The official death toll in New Jersey from Tropical Storm Ida stands at 29. But that could rise as high as 30, as one person remains missing. That’s the most deaths suffered by any state after the Sept. 1 storm ripped through the region. And that total is second only to 2012’s Superstorm Sandy for storm deaths in New Jersey history.
But unlike Sandy, most of the deaths from Ida were caused by flash flooding. That’s a grim fact that some hope will serve as a warning for future storms.
“It’s a simple one, what the weather service says, ‘Turn around, don’t drown,’” said David Robinson, the state climatologist and a professor at Rutgers University. “But I am not casting aspersions on those who perished and those who had to be rescued. This was an incredibly unusual situation. Mistakes were made; mistakes are always going to be made — we’re human. But if we don’t learn from them, we’re bound to repeat them.”
In cases where the circumstances are known, 21 perished because they were either in a car or on foot in fast-flowing flood waters. The woman who is still missing also was swept away by rain that turned roads into rushing rivers. A number of the deaths happened in places not prone to flooding in the past.
The death toll had stood at 27 for several days after the storm, with four missing. Then the bodies of two of the missing were found in the Passaic River in Kearny last Wednesday and Thursday. Last Friday, a medical examiner identified them as Nidhi Rana and Ayush Rana, two college students and friends whose car became swamped in Passaic and then reportedly was pulled by floodwaters into a culvert running into the river.
Central Jersey hit hard
Those deaths occurred primarily in central Jersey, along the path of greatest rainfall, as mapped by the National Weather Service. Data from the Rutgers University Weather Network show some of the highest totals on Sept. 1 in places where people died: Two drowned in cars in Hillsborough, which registered almost 8.7 inches of rain, and two died in or outside vehicles in Hopewell Township, which got some 7.8 inches.
In some places, police trying to help stranded motorists wound up needing to be rescued. In Hopewell, where emergency responders performed 50 overnight water rescues, an officer trying to help one motorist found his vehicle swept into the rising waters of Stony Brook. He left his vehicle and was carried about 100 yards by the deep, flowing water when he was able to grab a tree. Two more officers who came to assist the driver wound up in the same predicament. Several area fire companies finally rescued the officers.
“We easily could have lost three officers last night,” Bob Karmazin, the township police director, said the next day.
Robinson said so much flash flooding from such smaller water bodies as brooks, streams and creeks was caused by the volume of rain that fell so quickly, as much as 3 inches in an hour. In a Sept. 2 tweet, the National Weather Service Eastern Region office provided a map of rainfall totals over the previous 48 hours and stated, “Newark NJ received 3.24″ from 8-9 pm & Central Park saw 3.15″ from 9-10 pm, both all time records for highest 1-hour rainfall totals.”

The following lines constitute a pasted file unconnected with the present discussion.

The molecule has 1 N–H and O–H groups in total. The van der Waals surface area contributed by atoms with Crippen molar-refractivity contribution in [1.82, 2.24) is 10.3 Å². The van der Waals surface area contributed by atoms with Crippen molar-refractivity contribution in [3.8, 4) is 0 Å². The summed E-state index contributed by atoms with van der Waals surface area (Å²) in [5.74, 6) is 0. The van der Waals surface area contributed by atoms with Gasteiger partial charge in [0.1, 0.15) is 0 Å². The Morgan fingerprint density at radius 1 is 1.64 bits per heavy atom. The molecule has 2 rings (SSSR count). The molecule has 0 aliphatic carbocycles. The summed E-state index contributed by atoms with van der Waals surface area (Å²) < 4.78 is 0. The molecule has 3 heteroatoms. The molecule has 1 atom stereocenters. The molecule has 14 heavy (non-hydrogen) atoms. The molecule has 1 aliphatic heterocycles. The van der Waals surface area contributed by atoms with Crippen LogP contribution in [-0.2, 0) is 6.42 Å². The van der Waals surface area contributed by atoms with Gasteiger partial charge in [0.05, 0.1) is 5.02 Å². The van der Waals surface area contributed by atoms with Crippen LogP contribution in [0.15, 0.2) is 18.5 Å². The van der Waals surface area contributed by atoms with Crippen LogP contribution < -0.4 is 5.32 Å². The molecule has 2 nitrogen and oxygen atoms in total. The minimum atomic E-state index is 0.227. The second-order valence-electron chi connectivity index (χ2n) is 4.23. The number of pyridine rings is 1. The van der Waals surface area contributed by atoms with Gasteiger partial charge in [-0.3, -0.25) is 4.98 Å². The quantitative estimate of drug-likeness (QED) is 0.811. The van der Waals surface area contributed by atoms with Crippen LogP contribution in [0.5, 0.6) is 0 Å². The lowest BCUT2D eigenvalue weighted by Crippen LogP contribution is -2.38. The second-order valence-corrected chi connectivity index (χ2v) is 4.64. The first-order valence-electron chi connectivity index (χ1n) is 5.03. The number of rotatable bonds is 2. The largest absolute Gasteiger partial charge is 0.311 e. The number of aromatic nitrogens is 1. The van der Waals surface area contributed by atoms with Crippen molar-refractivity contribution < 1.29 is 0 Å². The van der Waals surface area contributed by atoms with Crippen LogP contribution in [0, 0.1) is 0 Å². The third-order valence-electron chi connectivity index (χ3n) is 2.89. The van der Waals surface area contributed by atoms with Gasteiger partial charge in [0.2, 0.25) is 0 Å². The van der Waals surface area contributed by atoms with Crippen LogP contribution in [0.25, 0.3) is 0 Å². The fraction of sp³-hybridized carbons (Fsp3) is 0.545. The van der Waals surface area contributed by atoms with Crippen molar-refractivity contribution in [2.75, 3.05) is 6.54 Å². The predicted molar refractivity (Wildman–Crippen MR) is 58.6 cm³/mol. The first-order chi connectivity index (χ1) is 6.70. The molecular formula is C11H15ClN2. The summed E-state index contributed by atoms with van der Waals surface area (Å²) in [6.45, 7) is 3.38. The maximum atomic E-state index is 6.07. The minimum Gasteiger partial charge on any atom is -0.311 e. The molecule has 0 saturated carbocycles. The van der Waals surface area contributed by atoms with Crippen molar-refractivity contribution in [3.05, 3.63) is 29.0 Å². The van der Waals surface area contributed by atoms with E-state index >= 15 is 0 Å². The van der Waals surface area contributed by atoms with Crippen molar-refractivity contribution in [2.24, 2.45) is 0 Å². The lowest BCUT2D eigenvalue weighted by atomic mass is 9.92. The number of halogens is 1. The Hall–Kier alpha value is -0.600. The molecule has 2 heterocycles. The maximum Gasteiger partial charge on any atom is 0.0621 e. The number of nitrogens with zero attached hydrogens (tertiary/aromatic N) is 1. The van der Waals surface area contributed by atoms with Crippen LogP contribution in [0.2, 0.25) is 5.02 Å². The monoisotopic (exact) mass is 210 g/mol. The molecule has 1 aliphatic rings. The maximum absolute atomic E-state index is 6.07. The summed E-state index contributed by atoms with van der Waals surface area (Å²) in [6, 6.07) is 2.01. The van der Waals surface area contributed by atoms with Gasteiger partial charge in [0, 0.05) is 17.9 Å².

The state’s infrastructure is built to handle heavy rain, Robinson said, but it couldn’t handle that kind of pummeling: 8 inches of rain in six hours is considered essentially a 1,000-year storm event.
The reason central Jersey got so much rain was because Ida converged with another frontal system over the state, which led to the increased moisture and intensity.
“So it became a super soaker, I guess you could say,” Robinson said. “What was quite notable with this event was the rapidity in which the rain fell … This was essentially a six-hour rain event for those areas hit hardest.”
While the state has seen storms like this in the past — Hurricane Floyd in 1999 brought significant flash flooding and six deaths — another factor that likely brought more fatalities was that the hardest rains and flooding hit the state at night, in the dark, when it was harder for motorists to see what they were driving into, he said.
‘Climate change underpins all of our weather events’
Robinson said it’s hard to specifically blame climate change for any one powerful storm, but said there’s no question that it plays a role.
“Climate change underpins all of our weather events today,” he said. “It makes warm days warmer. It makes rainy days rainier. There’s evidence that we prime the atmosphere a little bit more with energy now and with moisture because the atmosphere is warmer and the oceans are warmer.”
Ed Potosnak, executive director of the New Jersey League of Conservation Voters, went further though, saying the devastation from the storm shows that the state needs to move more aggressively toward green energy due to climate change.
“Ida is a wakeup call for New Jersey,” he said.
“No one will be spared from these storms,” he said. “Everyone is on the front lines of climate change … I don’t know how you put a value on a life lost during a storm. Hurricane Ida is the cost of our inaction. Moving forward with green energy is the only way to save lives and costs in the long run.”
Emergency warning systems
Robinson said emergency warning systems did their job, if not perfectly. Notices of flash flooding and tornadoes blared on cell phones throughout the evening, and local emergency officials also put out notices.
“We’ll never know how many lives were saved, but without question lives are saved with tornado warnings and flash flood warnings,” he said. “But the fact that so many people were out on the road in this speaks of the fact that we need to understand the communication factor … You can put out the best forecast, the best observations, the best communication, and if the person receiving that information doesn’t understand it, appreciate it and know how to respond, what good is it?”
— Genesis Obando and Katie Crist contributed to this story.